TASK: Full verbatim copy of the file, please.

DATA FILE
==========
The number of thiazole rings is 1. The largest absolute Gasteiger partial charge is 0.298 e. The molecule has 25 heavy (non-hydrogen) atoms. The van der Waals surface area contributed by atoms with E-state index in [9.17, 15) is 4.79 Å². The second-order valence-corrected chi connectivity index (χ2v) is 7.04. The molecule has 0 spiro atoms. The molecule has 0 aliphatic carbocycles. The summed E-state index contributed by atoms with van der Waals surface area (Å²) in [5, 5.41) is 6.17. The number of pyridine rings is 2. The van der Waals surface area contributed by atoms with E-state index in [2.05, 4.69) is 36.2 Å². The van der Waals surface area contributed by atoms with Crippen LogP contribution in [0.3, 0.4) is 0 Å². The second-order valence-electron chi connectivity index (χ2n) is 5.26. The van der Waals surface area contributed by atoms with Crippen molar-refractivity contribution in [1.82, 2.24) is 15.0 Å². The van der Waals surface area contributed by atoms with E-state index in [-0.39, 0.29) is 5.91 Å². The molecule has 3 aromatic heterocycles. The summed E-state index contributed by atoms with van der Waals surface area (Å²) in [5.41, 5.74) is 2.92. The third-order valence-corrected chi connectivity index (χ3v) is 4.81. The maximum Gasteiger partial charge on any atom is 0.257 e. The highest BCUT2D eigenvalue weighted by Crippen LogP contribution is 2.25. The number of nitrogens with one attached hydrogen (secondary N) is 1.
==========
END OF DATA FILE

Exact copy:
The number of thiazole rings is 1. The largest absolute Gasteiger partial charge is 0.298 e. The molecule has 25 heavy (non-hydrogen) atoms. The van der Waals surface area contributed by atoms with E-state index in [9.17, 15) is 4.79 Å². The second-order valence-corrected chi connectivity index (χ2v) is 7.04. The molecule has 0 spiro atoms. The molecule has 0 aliphatic carbocycles. The summed E-state index contributed by atoms with van der Waals surface area (Å²) in [5, 5.41) is 6.17. The number of pyridine rings is 2. The van der Waals surface area contributed by atoms with E-state index in [2.05, 4.69) is 36.2 Å². The van der Waals surface area contributed by atoms with Crippen LogP contribution in [0.3, 0.4) is 0 Å². The second-order valence-electron chi connectivity index (χ2n) is 5.26. The van der Waals surface area contributed by atoms with Crippen molar-refractivity contribution in [1.82, 2.24) is 15.0 Å². The van der Waals surface area contributed by atoms with E-state index in [-0.39, 0.29) is 5.91 Å². The molecule has 3 aromatic heterocycles. The summed E-state index contributed by atoms with van der Waals surface area (Å²) in [5.41, 5.74) is 2.92. The third-order valence-corrected chi connectivity index (χ3v) is 4.81. The maximum Gasteiger partial charge on any atom is 0.257 e. The highest BCUT2D eigenvalue weighted by Crippen LogP contribution is 2.25. The number of nitrogens with one attached hydrogen (secondary N) is 1.